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HomeNewsArchivesFLIGHTS GETTING BACK TO NORMAL AT V.I. AIRPORTS

FLIGHTS GETTING BACK TO NORMAL AT V.I. AIRPORTS

Sept. 14, 2001 – Virgin Islands airport operations began to approach normalcy by the end of the day Friday, for the first time since Tuesday, when when the federal government halted all civilian air travel in the United States after terrorist attacks on the mainland.
American Airlines flights bound for Miami and San Juan left Cyril E. King Airport on St. Thomas between 4 and 4:30 p.m. Friday, each about an hour late. Delays are to be expected with new security measures put in place since Tuesday, airline industry officials have warned.
The 172-seat American jet that was grounded at the St. Thomas airport after its affival on Tuesday is now scheduled to depart at 1:25 p.m. Saturday, as the airline has no scheduled Friday service from St. Thomas to New York. The flight had been scheduled to leave at 5 p.m. Thursday but was canceled after all three New York airports were again closed.
At the Henry E. Rohlsen Airport on St. Croix, American's Miami flight departed on time and all other traffic was moving normally, according to an airport source.
Delta Air Lines station manager Bob DeLugo said Delta was back on a regular schedule, with its 3:30 p.m. Atlanta flight departing on time Friday.
The federal government authorized airports around the country to reopen at 11 a.m. Thursday, provided that new federally mandated security measures were approved. The two V.I. facilities were cleared to reopen at 2 p.m. Thursday.
United Airlines and US Airways canceled connecting San Juan service into the Virgin Islands Friday, telling customers to call their 800 numbers for re-booking.
According to airport sources, American Eagle, Cape Air and Air St. Thomas are flying regular schedules. LIAT wasn't flying Friday, and their office wasn't open Friday afternoon. Air Sunshine is expected to resume flights on Sunday or Monday.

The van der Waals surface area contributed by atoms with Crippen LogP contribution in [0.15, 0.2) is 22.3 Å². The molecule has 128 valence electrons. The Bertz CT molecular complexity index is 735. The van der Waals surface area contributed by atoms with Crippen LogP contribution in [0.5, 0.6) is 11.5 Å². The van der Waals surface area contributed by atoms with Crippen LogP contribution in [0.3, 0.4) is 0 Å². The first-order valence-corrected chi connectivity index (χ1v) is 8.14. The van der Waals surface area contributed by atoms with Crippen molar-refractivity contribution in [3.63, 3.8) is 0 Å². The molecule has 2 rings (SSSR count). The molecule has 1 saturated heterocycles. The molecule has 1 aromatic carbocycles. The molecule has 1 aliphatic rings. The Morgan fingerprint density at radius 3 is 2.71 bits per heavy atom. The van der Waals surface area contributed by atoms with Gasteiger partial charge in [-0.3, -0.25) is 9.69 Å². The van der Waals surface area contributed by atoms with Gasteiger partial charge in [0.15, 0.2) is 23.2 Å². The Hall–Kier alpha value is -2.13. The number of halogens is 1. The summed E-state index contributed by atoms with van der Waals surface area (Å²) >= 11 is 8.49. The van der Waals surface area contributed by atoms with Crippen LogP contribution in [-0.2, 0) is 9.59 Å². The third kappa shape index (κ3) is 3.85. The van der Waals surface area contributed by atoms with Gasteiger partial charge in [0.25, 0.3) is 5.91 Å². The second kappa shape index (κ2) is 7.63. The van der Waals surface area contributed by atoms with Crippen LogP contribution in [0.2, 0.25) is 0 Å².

Nationwide, industry officials are urging passengers to call the airlines on which they are ticketed or check on the Internet to confirm that their flights are in operation before going to the airport — and to plan on getting there at least two hours before their scheduled departure time. Passengers must have standard tickets issued by the airlines in order to board flights.

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Sept. 14, 2001 – Virgin Islands airport operations began to approach normalcy by the end of the day Friday, for the first time since Tuesday, when when the federal government halted all civilian air travel in the United States after terrorist attacks on the mainland.
American Airlines flights bound for Miami and San Juan left Cyril E. King Airport on St. Thomas between 4 and 4:30 p.m. Friday, each about an hour late. Delays are to be expected with new security measures put in place since Tuesday, airline industry officials have warned.
The 172-seat American jet that was grounded at the St. Thomas airport after its affival on Tuesday is now scheduled to depart at 1:25 p.m. Saturday, as the airline has no scheduled Friday service from St. Thomas to New York. The flight had been scheduled to leave at 5 p.m. Thursday but was canceled after all three New York airports were again closed.
At the Henry E. Rohlsen Airport on St. Croix, American's Miami flight departed on time and all other traffic was moving normally, according to an airport source.
Delta Air Lines station manager Bob DeLugo said Delta was back on a regular schedule, with its 3:30 p.m. Atlanta flight departing on time Friday.
The federal government authorized airports around the country to reopen at 11 a.m. Thursday, provided that new federally mandated security measures were approved. The two V.I. facilities were cleared to reopen at 2 p.m. Thursday.
United Airlines and US Airways canceled connecting San Juan service into the Virgin Islands Friday, telling customers to call their 800 numbers for re-booking.
According to airport sources, American Eagle, Cape Air and Air St. Thomas are flying regular schedules. LIAT wasn't flying Friday, and their office wasn't open Friday afternoon. Air Sunshine is expected to resume flights on Sunday or Monday.
Nationwide, industry officials are urging passengers to call the airlines on which they are ticketed or check on the Internet to confirm that their flights are in operation before going to the airport -- and to plan on getting there at least two hours before their scheduled departure time. Passengers must have standard tickets issued by the airlines in order to board flights.